Harper’s Weekly – June 6, 1874

Three weeks after lionizing President Grant for vetoing the Inflation Bill, Nast — in an unusual move — derided its Republican Senatorial sponsors who had been sharply vritical of him for criticizing them. The opposition press described Nast’s cartoon as “Brutal,” “Disgusting” and “Degrading.” One of the signs at the Senators’ feet in this cartoon was from the imaginary Genteel Critic: “Most infamous and brutal caricatures ever published by the Harpers and their Nasty artist.”

Nast often battled with his editor, George William Curtis, over the cartoonist’s portrayals of the editor’s Congressional friends. On this occasion, Curtis responded with a Harper’s editorial criticizing inflation, while explaining that it was a hard topic to caricaturize in the abstract, and strongly supporting his cartoonist.

With that unusual endorsement, Nast doubled down by inserting himself in a tableau on the Senate floor, bowing deeply and sarcastically apologizing to the offended quartet. His Shakespearean titles were casually derived from Julius Caesar (Act V, Scene I) and Winter’s Tale (Act III, Scene 2).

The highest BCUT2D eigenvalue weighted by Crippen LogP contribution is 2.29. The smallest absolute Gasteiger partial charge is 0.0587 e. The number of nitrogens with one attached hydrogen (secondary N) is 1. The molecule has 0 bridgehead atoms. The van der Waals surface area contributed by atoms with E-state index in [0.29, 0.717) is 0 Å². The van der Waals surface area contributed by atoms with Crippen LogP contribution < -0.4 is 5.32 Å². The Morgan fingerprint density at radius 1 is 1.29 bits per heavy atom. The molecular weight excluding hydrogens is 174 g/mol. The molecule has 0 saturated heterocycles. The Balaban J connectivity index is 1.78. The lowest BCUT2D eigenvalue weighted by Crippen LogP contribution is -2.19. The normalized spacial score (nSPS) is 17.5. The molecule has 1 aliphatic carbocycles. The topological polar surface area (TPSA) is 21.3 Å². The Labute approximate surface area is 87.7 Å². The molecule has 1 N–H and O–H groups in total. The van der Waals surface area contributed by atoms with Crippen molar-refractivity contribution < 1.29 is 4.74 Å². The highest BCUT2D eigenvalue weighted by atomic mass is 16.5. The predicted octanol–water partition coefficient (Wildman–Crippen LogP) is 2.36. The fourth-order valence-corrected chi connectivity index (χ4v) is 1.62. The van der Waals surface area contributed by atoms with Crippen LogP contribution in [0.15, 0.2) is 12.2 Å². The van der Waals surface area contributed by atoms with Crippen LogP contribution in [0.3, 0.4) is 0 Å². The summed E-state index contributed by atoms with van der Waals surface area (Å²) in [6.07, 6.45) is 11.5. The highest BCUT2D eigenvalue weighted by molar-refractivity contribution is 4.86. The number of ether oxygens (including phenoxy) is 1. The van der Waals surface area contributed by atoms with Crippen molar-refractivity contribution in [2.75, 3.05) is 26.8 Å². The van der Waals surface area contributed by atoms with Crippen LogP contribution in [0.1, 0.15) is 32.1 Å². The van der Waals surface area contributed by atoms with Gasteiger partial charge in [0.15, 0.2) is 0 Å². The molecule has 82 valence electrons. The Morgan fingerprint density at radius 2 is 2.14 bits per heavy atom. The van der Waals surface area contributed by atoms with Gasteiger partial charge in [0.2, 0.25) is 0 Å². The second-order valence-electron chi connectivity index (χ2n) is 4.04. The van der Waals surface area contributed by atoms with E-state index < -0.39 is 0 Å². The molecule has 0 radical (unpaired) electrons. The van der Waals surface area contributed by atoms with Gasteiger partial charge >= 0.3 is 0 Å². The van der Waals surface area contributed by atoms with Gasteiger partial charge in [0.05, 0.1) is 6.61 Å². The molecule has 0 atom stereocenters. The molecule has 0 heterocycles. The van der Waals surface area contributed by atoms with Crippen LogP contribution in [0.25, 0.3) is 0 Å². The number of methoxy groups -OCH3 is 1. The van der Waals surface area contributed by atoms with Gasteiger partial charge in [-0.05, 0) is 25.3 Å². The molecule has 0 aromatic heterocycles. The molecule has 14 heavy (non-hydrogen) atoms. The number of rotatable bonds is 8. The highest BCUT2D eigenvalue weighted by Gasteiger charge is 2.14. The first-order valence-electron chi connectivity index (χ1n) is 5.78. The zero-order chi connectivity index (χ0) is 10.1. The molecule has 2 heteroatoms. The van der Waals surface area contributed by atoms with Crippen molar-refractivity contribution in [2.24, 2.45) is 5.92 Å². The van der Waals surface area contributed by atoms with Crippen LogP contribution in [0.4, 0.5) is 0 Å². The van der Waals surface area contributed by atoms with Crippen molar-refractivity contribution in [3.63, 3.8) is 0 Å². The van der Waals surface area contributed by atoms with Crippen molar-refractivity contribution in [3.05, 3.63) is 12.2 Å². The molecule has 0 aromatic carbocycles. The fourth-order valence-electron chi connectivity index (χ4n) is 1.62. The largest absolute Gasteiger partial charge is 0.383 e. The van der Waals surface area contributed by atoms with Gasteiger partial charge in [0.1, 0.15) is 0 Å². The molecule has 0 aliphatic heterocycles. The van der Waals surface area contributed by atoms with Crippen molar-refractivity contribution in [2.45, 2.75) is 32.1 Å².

As Nast told his contemporary biographer Albert Bigelow Paine, his Republican targets were angry. Senator John Logan complained to Nast’s friend Norton Chipman: “Little Nast thinks he can teach statesmen how to run the government! Anybody might think he runs it himself!”

Of course, Chipman defended his friend. “Never mind, Logan; it is a distinction to be really caricatured by Nast. Just think what it would be to indicated by a tag.” (Remembering Gratz Brown, Horace Greeley’s Vice Presidential candidate two years earlier, who was portrayed 41 times as a tag on Greeley’s symbolic white coat.)

Rubbing it in, the statement behind the Senators read: “Republican Senators can repudiate their platform, the national debt, or whatever they wish, but nobody may say anything against them because they are sacred.”